Astronaut Nicole Stott displays the Mice Drawer System on ISS during Expedition 21 (Credits: NASA).

Three mice have returned to Earth alive after 91 days in space aboard the International Space Station (ISS). The mice are being studied for evidence of long duration flight impact on their physiology.

One of the objectives of this experiment was to study the impact of microgravity on the reproductive organs.  According to Joseph Tash from the University of Kansas in Lawrence, the reproductive organs are vulnerable to the damaging effects of radiation in space, especially if there is a solar flare event.   “It releases particles that cause a huge amount of radiation damage,” he says. Microgravity and stress may also interfere with sperm production, says Tash.

Maria Masini of the University of Genoa in Italy published in the PLOS Journal that the “sperm cell number was significantly reduced in spaceflight mouse epididymis (approx. −90% vs. laboratory and ground controls), indicating that the space environment may lead to degenerative changes in seminiferous tubules.”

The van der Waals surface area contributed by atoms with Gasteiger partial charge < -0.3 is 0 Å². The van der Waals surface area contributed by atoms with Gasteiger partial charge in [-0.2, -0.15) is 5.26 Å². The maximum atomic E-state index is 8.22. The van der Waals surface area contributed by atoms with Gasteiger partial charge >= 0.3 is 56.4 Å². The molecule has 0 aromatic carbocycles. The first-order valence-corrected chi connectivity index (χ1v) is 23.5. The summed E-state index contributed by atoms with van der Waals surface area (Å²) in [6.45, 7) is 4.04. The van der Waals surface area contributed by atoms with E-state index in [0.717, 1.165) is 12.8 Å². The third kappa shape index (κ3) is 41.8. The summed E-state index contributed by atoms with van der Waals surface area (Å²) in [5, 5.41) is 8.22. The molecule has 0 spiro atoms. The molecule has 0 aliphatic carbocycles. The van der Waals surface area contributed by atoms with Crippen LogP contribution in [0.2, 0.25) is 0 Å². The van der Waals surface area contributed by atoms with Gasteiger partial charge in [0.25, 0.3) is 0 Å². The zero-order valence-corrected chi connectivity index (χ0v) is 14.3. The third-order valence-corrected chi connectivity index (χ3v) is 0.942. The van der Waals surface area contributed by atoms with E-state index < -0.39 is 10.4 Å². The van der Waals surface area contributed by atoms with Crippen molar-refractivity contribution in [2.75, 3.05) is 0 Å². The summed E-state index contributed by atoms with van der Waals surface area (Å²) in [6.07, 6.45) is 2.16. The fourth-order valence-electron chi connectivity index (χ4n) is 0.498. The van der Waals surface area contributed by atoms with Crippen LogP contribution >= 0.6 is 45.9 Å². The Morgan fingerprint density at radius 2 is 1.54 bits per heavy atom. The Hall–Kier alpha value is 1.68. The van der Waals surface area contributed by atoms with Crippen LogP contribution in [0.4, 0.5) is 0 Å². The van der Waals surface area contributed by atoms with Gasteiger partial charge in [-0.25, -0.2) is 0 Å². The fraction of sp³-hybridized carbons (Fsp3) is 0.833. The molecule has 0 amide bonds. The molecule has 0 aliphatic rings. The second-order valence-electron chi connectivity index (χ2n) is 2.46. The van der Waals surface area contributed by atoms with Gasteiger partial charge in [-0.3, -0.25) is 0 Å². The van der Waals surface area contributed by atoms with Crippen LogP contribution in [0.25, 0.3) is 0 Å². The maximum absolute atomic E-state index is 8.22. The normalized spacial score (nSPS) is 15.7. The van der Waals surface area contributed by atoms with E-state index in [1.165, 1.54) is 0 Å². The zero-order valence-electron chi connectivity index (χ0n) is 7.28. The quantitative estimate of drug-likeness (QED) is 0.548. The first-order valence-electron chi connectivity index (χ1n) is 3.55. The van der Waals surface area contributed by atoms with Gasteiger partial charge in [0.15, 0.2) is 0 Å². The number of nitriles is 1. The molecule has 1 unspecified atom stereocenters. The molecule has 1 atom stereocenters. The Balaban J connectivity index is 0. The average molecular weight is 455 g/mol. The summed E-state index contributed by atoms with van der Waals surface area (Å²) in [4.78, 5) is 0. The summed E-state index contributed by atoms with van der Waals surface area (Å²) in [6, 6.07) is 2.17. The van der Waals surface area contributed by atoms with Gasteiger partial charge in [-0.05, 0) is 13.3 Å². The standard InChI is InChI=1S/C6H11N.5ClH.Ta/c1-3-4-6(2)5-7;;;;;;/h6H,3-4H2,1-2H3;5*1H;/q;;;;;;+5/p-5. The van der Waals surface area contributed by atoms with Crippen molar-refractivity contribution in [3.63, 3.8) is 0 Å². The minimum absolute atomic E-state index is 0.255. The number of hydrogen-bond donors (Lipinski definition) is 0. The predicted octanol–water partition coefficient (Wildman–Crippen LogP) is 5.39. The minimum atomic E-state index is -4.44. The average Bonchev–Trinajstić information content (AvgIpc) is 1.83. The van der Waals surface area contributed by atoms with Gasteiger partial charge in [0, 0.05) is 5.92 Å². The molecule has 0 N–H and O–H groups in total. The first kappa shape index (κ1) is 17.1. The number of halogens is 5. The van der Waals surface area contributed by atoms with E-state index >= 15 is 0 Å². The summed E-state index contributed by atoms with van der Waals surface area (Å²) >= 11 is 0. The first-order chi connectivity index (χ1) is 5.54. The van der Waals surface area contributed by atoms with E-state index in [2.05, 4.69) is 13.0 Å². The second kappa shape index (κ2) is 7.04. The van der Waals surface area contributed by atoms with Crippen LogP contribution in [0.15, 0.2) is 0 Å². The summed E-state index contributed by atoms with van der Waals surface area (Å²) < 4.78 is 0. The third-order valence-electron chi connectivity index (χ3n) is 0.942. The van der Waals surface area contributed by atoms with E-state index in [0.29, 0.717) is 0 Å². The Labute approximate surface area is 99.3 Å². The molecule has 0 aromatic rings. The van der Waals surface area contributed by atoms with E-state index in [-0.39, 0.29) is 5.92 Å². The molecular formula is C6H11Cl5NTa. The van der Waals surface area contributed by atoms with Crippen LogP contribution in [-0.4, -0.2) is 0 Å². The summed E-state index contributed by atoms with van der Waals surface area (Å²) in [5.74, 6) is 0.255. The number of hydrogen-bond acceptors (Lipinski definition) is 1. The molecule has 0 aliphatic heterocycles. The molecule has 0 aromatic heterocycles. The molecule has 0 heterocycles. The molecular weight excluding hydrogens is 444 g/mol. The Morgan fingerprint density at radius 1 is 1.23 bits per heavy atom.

These degenerative effects could be due not just to radiation damage, but to the lack of gravity as well. The natural external location of the testes provides a cooler environment in the presence of gravity and convection.  Without gravity the testes would sit closer to the body and without any air convection they would be at a higher temperature, which could impact sperm production in mammals.

The flight duration, 91 days, for these mice sets the record for the longest spaceflight duration of any non-human living animal to date. These experimental studies demonstrate the biological consequences of reduced gravity and exposure to space radiation for a long duration spaceflight. This knowledge will help researchers prepare countermeasures for astronauts on long duration flights as well as improve the treatment for conditions found on earth.

The research published in the PLOS Journal came to five primary findings including studies of space-induced changes of function of thyroid and testis, the effect of microgravity on skeletal muscles and bones, space anaemia, and the ageing process.

The experiment involved 6 mice, 3 of which survived the mission duration.The remaining mice were preserved and returned to Earth for further study.  Statistically speaking there are too few data points in order for the results to be statistically significant; however, early trends can be observed.  Experiments in the space environment with mammals will benefit many people on the ground and are necessary for future longer term space programs.

Below, a pre-space age video of the effects of rocket travel on mice: